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What are the unique needs of Savvy clients and how does Savvy tackle the problems that distinguish them from other wealth management firms?

Ritik Malhotra

Co-founder & CEO at Savvy

It comes down to the fact that the other wealth management firms that our clients have looked at typically aren’t able to do what we can from two angles.

The first angle is the technology piece: let's call it an efficient and effective communication mechanism. A digital portal can communicate a lot in terms of the existing portfolio, and it can answer a lot of questions for the client, which is a big part of wealth management. Kind of like your financial therapist. The ability for a client to be able to log in and see where their portfolio is at, a list of what’s happening now and what we’re doing in the background for them, the ability to contact their advisor at any time, receive automatic updates vs only get them on quarterly performance calls. That technology enablement and digital access is a huge part,  because people expect this level of access and communication now.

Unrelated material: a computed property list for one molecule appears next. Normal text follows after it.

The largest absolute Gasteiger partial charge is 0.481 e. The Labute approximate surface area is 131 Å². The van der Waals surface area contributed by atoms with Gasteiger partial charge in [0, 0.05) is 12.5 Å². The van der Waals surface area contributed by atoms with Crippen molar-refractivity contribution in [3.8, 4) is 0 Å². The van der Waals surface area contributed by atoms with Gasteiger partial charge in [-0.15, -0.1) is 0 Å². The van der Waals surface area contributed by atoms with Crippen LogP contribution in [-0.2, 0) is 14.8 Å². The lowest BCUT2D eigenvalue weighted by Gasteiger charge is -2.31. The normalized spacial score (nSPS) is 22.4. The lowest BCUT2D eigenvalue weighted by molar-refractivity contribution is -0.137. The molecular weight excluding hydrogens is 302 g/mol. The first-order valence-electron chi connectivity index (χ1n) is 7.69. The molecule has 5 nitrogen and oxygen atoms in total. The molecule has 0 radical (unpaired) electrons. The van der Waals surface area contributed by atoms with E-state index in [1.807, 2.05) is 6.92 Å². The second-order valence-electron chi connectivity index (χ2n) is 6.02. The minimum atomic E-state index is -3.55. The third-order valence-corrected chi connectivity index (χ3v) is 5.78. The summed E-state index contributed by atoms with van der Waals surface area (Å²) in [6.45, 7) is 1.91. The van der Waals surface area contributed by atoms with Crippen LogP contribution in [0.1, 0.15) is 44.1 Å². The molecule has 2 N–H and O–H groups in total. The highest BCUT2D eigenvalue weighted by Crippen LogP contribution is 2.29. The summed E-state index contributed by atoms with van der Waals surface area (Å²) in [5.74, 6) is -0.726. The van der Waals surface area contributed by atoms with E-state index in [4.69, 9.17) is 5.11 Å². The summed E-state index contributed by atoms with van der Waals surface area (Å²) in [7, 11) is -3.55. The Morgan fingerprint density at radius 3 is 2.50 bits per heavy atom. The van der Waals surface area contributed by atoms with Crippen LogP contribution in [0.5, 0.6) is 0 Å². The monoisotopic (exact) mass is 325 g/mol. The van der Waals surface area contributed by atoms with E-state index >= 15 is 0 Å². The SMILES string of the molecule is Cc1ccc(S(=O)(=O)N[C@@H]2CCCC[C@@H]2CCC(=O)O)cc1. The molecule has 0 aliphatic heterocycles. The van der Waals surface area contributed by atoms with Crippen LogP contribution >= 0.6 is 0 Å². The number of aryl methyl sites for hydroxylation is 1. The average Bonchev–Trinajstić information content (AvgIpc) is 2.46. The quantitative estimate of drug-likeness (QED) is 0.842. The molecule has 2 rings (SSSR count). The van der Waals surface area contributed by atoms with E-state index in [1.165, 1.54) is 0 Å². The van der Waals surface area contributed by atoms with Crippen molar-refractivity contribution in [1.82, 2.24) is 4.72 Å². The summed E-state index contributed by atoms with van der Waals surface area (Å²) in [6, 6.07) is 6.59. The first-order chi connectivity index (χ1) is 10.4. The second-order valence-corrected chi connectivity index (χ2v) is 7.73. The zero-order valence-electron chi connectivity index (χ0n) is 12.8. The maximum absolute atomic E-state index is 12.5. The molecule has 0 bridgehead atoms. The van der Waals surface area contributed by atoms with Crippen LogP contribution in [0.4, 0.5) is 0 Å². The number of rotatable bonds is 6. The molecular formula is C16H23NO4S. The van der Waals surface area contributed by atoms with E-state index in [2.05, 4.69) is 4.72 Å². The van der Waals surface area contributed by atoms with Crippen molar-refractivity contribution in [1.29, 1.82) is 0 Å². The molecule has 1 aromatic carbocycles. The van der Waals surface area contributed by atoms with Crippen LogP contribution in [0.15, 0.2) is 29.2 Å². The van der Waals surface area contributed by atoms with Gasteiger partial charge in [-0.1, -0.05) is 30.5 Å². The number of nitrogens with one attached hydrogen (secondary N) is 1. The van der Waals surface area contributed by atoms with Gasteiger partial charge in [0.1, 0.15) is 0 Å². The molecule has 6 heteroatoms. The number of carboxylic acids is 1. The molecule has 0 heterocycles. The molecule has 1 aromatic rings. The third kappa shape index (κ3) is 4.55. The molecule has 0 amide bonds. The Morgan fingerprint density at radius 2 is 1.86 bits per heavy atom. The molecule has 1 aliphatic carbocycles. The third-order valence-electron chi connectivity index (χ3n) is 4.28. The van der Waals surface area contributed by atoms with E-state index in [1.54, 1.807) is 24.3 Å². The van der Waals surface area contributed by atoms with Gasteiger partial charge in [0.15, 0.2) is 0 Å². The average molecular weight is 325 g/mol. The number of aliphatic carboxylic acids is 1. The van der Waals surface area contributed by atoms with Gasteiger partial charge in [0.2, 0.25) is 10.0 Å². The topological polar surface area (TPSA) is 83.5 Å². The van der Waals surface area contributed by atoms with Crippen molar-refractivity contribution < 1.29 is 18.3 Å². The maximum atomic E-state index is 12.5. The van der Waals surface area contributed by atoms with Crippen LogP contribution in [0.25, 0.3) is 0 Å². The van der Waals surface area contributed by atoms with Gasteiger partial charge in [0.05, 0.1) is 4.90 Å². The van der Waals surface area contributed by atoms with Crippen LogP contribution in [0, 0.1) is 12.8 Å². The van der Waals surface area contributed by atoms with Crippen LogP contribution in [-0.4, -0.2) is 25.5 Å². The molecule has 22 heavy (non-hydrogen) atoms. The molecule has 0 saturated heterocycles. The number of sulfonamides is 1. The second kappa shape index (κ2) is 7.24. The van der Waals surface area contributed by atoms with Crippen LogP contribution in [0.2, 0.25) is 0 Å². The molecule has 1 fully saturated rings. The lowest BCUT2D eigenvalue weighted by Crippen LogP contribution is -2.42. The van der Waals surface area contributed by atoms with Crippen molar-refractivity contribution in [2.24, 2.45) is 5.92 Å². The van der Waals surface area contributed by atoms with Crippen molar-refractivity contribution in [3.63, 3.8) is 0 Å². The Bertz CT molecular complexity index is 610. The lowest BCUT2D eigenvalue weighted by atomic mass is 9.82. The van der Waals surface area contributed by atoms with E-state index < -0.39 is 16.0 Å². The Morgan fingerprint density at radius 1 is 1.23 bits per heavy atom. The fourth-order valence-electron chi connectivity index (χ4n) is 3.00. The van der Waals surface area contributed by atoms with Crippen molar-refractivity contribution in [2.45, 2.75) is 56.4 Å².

The second angle is that many of these clients, whether they know it or not, are looking for holistic planning. They don't want someone that's going to do only investment management. They want someone who thinks about taxes, estate planning, trusts—all of those pieces through one holistic lens. The forward-looking vision for Savvy is that we would eventually consolidate  all of these, whether it's through communication or the acquisition of some of these other service providers. A lot of the smaller, sub-$1B AUM firms aren’t able to provide an all-in-one solution from a cost perspective, and they usually have to refer clients out to other service providers. That’s a little more forward-looking, but it’s a core pain point that we’ve found.

Find this answer in Ritik Malhotra, CEO of Savvy, on the rise of tech-enabled wealth management
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